Mica is a naturally abundant crystal and its layered structure means that it is strongly insulating. Mica consists of 1 nm thick layers of silicate ionically bonded by a group I cation (usually K+). Cleaving open a fresh surface requires that half the K+ ions stay on one surface and half on the other. These ions can be exchanged with other ions by immersing the surface in salt solutions but exchange times can last hours and it is difficult to see how the ions are distributed. This is because surface science techniques such as X-ray photoelectron spectroscopy (XPS), secondary ion mass spectroscopy (SIMS), low-energy electron diffraction (LEED) and Auger electron spectroscopy (AES) in their standard formats typically lack adequate spatial resolution and surface sensitivity.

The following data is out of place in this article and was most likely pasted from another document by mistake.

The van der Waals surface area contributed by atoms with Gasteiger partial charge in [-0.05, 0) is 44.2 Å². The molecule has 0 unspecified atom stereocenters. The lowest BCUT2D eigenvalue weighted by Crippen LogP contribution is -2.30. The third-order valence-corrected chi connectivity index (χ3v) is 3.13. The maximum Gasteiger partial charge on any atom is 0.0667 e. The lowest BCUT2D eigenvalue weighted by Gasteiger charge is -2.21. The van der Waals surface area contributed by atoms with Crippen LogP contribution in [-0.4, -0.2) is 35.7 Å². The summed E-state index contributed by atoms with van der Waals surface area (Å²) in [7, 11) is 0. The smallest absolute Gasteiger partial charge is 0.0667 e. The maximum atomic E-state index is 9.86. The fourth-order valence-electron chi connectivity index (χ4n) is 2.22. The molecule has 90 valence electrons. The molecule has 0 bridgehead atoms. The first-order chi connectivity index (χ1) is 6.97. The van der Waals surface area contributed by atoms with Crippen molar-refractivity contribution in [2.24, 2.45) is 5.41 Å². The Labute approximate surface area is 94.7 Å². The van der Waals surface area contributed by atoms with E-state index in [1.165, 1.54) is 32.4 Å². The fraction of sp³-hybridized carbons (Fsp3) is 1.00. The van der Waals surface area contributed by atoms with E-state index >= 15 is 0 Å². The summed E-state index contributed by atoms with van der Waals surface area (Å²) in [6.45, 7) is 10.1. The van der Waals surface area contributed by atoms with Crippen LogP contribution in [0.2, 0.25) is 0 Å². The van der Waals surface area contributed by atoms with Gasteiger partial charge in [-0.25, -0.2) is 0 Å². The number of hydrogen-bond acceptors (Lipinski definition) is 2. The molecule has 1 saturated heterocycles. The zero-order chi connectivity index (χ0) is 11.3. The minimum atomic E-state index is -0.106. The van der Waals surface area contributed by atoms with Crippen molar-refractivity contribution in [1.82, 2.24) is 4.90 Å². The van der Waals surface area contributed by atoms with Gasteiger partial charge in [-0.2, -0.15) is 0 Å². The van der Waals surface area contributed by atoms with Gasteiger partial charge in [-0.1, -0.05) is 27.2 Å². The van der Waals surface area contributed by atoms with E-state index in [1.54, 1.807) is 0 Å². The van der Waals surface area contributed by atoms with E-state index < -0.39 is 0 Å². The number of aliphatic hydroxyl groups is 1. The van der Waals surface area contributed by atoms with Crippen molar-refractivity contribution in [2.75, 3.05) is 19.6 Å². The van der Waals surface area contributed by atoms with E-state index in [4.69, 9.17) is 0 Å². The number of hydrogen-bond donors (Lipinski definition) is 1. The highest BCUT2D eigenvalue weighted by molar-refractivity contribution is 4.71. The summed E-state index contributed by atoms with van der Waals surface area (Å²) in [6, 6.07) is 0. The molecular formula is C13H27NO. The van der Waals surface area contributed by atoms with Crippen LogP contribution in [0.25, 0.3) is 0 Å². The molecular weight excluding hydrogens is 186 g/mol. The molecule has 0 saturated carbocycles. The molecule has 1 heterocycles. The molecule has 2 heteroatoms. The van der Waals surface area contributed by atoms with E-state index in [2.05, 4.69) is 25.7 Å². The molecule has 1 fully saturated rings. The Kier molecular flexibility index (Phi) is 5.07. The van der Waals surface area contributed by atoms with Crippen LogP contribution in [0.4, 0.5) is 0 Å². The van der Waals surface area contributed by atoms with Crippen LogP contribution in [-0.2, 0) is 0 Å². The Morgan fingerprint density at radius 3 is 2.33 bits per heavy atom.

Freshly cleaved mica is a commonly used support surface for imaging biological molecules because it provides an atomically flat uncontaminated surface. To bind DNA strongly, the surface exchanges with divalent cations, in this case, nickel ions. While imaging DNA under aqueous solutions, we noticed that sections of the DNA were still moving, which should not be the case if the DNA molecules were strongly bound to the nickel. This observation led us to carry out the detailed study described in this work using a range of DNA fragment lengths from 200 base pairs long upwards and quantify how ions are distributed along different distances on the mica. Our findings might be used to improve how DNA binds to inroganic surfaces in general with a view to patterning high-density arrays.

More information about the research can be found in the journal Nanotechnology 25 025704.

Further reading

Mica pairs up with graphene (Oct 2010)
Tip measures nanochannel kinetics in thin water films (Apr 2011)